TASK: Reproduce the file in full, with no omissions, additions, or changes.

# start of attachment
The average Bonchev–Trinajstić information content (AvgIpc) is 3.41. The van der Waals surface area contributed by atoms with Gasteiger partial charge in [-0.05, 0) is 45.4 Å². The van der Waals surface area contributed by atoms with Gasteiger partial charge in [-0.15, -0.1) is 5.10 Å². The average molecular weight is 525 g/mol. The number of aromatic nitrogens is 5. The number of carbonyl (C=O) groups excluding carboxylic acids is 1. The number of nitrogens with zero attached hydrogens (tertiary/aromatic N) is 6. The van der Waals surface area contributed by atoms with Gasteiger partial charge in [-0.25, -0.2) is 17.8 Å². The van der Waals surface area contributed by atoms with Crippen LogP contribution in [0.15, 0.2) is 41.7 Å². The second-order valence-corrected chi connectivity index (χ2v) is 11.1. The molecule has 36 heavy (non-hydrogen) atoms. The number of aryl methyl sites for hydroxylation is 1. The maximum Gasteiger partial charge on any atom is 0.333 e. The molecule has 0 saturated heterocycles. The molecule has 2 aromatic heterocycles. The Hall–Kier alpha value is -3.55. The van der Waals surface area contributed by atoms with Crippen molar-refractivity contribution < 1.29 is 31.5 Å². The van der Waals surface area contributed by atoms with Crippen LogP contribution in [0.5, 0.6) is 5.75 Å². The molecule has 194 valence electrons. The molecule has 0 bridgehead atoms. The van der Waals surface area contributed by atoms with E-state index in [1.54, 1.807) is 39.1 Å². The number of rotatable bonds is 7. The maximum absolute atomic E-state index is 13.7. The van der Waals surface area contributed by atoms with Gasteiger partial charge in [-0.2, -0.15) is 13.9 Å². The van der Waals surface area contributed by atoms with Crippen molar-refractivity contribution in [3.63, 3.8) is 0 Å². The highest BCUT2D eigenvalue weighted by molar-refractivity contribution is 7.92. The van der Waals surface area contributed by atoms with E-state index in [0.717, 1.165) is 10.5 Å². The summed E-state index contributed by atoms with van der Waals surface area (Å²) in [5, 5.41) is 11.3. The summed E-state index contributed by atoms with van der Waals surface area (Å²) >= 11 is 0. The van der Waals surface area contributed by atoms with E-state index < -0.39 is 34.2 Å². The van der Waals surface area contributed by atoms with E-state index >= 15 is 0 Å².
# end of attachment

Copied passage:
The average Bonchev–Trinajstić information content (AvgIpc) is 3.41. The van der Waals surface area contributed by atoms with Gasteiger partial charge in [-0.05, 0) is 45.4 Å². The van der Waals surface area contributed by atoms with Gasteiger partial charge in [-0.15, -0.1) is 5.10 Å². The average molecular weight is 525 g/mol. The number of aromatic nitrogens is 5. The number of carbonyl (C=O) groups excluding carboxylic acids is 1. The number of nitrogens with zero attached hydrogens (tertiary/aromatic N) is 6. The van der Waals surface area contributed by atoms with Gasteiger partial charge in [-0.25, -0.2) is 17.8 Å². The van der Waals surface area contributed by atoms with Crippen LogP contribution in [0.15, 0.2) is 41.7 Å². The second-order valence-corrected chi connectivity index (χ2v) is 11.1. The molecule has 36 heavy (non-hydrogen) atoms. The number of aryl methyl sites for hydroxylation is 1. The maximum Gasteiger partial charge on any atom is 0.333 e. The molecule has 0 saturated heterocycles. The molecule has 2 aromatic heterocycles. The Hall–Kier alpha value is -3.55. The van der Waals surface area contributed by atoms with Crippen molar-refractivity contribution < 1.29 is 31.5 Å². The van der Waals surface area contributed by atoms with Crippen LogP contribution in [0.5, 0.6) is 5.75 Å². The molecule has 194 valence electrons. The molecule has 0 bridgehead atoms. The van der Waals surface area contributed by atoms with E-state index in [1.54, 1.807) is 39.1 Å². The number of rotatable bonds is 7. The maximum absolute atomic E-state index is 13.7. The van der Waals surface area contributed by atoms with Gasteiger partial charge in [-0.2, -0.15) is 13.9 Å². The van der Waals surface area contributed by atoms with Crippen molar-refractivity contribution in [3.63, 3.8) is 0 Å². The highest BCUT2D eigenvalue weighted by molar-refractivity contribution is 7.92. The van der Waals surface area contributed by atoms with E-state index in [0.717, 1.165) is 10.5 Å². The summed E-state index contributed by atoms with van der Waals surface area (Å²) in [5, 5.41) is 11.3. The summed E-state index contributed by atoms with van der Waals surface area (Å²) >= 11 is 0. The van der Waals surface area contributed by atoms with E-state index < -0.39 is 34.2 Å². The van der Waals surface area contributed by atoms with E-state index >= 15 is 0 Å².